alcyone plantation
photo courtesy of Gandy Photographers of Valdosta, Ga.

John R. Stapler was one of four men who in 1860 signed the documents necessary to incorporate the town of Valdosta. Some say it was him who drew the original town boundaries and plat. Alcyone*, the home he built in 1850 in the southern section of what was at the time Lowndes County, still stands near the lake he gave the same name.
John was born September 8, 1819 in Georgia. He is believed to be the son of John Stapler and Polly Woolfolk. His parents were married December 2, 1810 in Columbia County, Georgia. John R. Stapler married Caroline Emma Postell January 17, 1844 in Houston County, Georgia.

John and Caroline were residents of Lowndes County, Georgia at the time the 1850 Federal census was taken. Their family consisted of themselves and two children, Emma 6 and Richard 3. The 1850 Federal Slave schedule for Lowndes County, Georgia showed John R. Stapler owned 20 male Slaves between 33 and 7 years of age and 20 female Slaves between the ages 40 and 1.

Children of John R. Stapler and Caroline Emma Postell

Emma Louise Stapler was born 1845 Georgia and died April 1, 1869 in Pulaski County, Georgia. She married Jonathan Joseph Jelks in Lowndes County, Georgia during the year 1868. Emma died in Hawkinsville, Georgia and was buried at Orange Hill Cemetery. Emma and J.J. Jelks had only one child, Emma Ailene Jelks. She born February 1, 1869 in Hawkinsville Pulaski County, Georgia. J.J. Jelks remarried in 1871. He and his second wife are also buried at Orange Hill Cemetery. Under the care of her guardian and uncle, F.J. Spain, Emma Ailene Jelks received he mother’s share of the estate of John R. Stapler. She married Dr. Alonzo L. Blalock in 1887. Except for a short period spent in Macon, Georgia, they lived the remainder of their lives in Madison County, Florida.

Richard L. Stapler was born January 23, 1847 in Lowndes County, Georgia and died July 11, 1901 in that same place. He married Mary Frances “Fannie” Rawls October 26, 1869 in Pulaski County, Georgia. During War Between the States Richard served in Company A 20th Georgia Cavalry Battalion. Many members of Company A were from Lowndes and the nearby counties of Berrien, Brooks and Echols. Richard was buried at Sunset Hill Cemetery in Valdosta. Fanny remarried in 1910. On March 19, 1926 she was living as a widow under the name Mrs. Mary Frances Gray in Waycross, Georgia. On that date she filed for a Confederate Widow’s Pension. Her application was submitted based on the service of “Richard Stapler, Captain Smith’s Company, 20th Georgia Cavalry Battalion.” Two supporting testimonials to her applications were submitted by Rev. W.M. Hayes of Hot Springs, Arkansas (formerly of Hawkinsville, Georgia) and J.O. Varnedoe of Valdosta. Both had served in the 20th Georgia Cavalry Battalion with Richard L. Stapler.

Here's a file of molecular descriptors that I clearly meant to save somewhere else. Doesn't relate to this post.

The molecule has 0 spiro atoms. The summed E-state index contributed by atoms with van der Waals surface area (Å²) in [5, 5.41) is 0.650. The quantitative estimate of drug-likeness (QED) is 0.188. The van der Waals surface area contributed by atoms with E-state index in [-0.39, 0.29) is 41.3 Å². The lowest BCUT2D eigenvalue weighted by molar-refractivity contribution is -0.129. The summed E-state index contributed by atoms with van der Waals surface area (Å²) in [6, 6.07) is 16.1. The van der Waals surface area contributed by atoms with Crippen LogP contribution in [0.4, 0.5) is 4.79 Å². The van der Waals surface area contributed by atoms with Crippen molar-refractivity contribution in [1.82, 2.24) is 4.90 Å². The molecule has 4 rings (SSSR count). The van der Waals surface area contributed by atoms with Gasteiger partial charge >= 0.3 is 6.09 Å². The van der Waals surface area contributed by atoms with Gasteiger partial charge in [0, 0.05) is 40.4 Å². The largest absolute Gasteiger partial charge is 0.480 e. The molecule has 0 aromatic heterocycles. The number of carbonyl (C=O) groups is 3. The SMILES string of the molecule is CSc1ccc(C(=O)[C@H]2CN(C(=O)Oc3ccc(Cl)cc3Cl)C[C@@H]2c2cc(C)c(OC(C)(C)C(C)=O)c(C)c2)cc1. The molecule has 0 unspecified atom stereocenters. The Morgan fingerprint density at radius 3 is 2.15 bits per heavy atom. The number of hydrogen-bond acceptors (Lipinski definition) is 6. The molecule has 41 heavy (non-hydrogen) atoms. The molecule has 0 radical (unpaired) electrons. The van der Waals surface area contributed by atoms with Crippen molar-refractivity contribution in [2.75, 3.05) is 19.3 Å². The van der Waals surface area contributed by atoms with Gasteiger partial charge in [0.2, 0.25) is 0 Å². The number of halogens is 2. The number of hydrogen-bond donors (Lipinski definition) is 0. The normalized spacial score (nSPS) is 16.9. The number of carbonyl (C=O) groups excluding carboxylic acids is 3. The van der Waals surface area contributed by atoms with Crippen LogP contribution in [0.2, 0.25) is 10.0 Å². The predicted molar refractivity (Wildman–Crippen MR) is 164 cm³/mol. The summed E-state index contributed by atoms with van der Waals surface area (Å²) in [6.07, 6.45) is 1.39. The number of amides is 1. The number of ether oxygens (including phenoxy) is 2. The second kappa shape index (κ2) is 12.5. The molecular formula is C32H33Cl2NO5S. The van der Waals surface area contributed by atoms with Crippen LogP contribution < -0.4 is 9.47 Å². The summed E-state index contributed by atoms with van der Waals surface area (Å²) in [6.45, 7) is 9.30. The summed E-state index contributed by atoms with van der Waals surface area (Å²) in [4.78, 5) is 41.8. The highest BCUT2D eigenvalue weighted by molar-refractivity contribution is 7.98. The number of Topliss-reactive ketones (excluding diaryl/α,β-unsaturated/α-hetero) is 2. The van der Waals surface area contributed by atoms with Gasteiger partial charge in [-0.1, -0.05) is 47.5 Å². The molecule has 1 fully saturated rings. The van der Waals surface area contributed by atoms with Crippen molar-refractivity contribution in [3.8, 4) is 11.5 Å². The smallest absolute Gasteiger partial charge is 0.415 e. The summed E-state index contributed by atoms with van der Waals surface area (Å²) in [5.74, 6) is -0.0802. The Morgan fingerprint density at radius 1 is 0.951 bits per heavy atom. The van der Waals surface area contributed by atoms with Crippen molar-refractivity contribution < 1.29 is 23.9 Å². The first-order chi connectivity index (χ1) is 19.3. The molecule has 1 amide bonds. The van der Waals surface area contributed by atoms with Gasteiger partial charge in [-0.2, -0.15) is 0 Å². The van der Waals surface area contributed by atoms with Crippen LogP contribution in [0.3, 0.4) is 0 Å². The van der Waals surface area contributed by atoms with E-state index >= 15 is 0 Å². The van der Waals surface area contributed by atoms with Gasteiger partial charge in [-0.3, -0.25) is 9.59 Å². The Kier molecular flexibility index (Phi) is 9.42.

James F. Stapler was born October 1849 Lowndes County, Georgia and died 1916 in that same place. He married Susan M. Ashley during the year 1876 in Lowndes County, Georgia. She was the daughter of Dr. William Ashley (1832-1867) and his wife Juliet Maxcy (1830-1900). James and Susan lived a large part of their lives in Hamilton County, Florida near the community of Octahatchee. By 1910 however, they were living on Patterson Street in the town of Valdosta. James’ occupation on the 1910 Federal Census of Lowndes County Valdosta, Georgia was shown as “Real Estate Agent.” James and Susan are buried in Sunset Hill Cemetery.

Samuel Stapler was born about 1851 in Lowndes County, Georgia. He does not appear on Federal Census reports as a member of his parent’s household after 1860.

Elizabeth “Lizzie” Stapler was born October 21, 1852 in Lowndes County, Georgia and died February 28, 1904 in Brooks County, Georgia. She married Francis Jones Spain (1846-1906) in Brooks County, Georgia during the year 1874.Francis Jones Spain was the son John William Spain (1818-1870) and Elizabeth Young (1822-1885). He was one of the executors of the estate of John R. Stapler and guardian to his wife’s nephew Maury M. Stapler. Lizzie and F.J. lived most of their lives on or near the Spain property in southern Brooks County, Georgia. Lizzie and F.J. are buried at West End Cemetery in Quitman, Georgia.

William Woolfolk Stapler was born May 10, 1855 Lowndes County, Georgia, died December 19, 1923 Hillsborough County, Florida. He married Alice C. Rossetter March 7, 1883 in Volusia County, Florida. William and Alice lived most of their lives in Hamilton County, Florida or the Lake Park community of Lowndes County. They are buried in the Stapler Plot at Sunset Hill cemetery Valdosta, Georgia.

Maury Munnerlyn Stapler was born 1859 Lowndes County, Georgia and died December 19, 1930 in Bibb County, Georgia. He married Irene Stevens November 8, 1893 in Bibb County, Georgia. Maury became a physician and was well known in Macon, Georgia as an Eye, Ear, Nose and Throat specialist. He and Irene are buried in the Stevens Family Plot at Riverside cemetery Macon, Georgia.

In 1854 the controversy regarding the boundary between the states of Georgia and Florida was presented for the first time before the United States Supreme Court. Final agreement on the boundary was not officially settled in law until after the War Between the States. The lands and plantation of John R. Stapler originally sat completely within Lowndes County, Georgia. After the new boundary was established, Alcyone Plantation became part of Hamilton County, Florida.

The 1860 Federal Census of Hamilton County, Florida shows those living at the residence of John R. Stapler as follows: John R. Stapler 40, Caroline Stapler 37, Emma L. Stapler 15, Richard Stapler 13, Samuel Stapler 9, Eliza Stapler 7, William Stapler 4, Maury Stapler 1, William McGuire 40, William Buck 40 and Fannie Buck 40. The Federal Slave schedule for 1860 shows John R. Stapler owned 37 male Slaves between the ages of 50 and 3 as well as 32 female Slaves between the ages of 50 and 3. *

As evidenced by the following estate record, John R. Stapler, as early as January 1862, was a partner with a member of the Bevill family in what appears to be a lumber and building products firm.

Voucher No. 12 1862 the estate of John S.U. Wilson to Bevill & Stapler

From Bevill & Stapler between January 24 and October 4 1862. Items purchased building material including Plank, Ceiling, “Refuse” and “Scaritting.” Items purchased ranged in value from $0.28 to $10.30 each for a total $79.23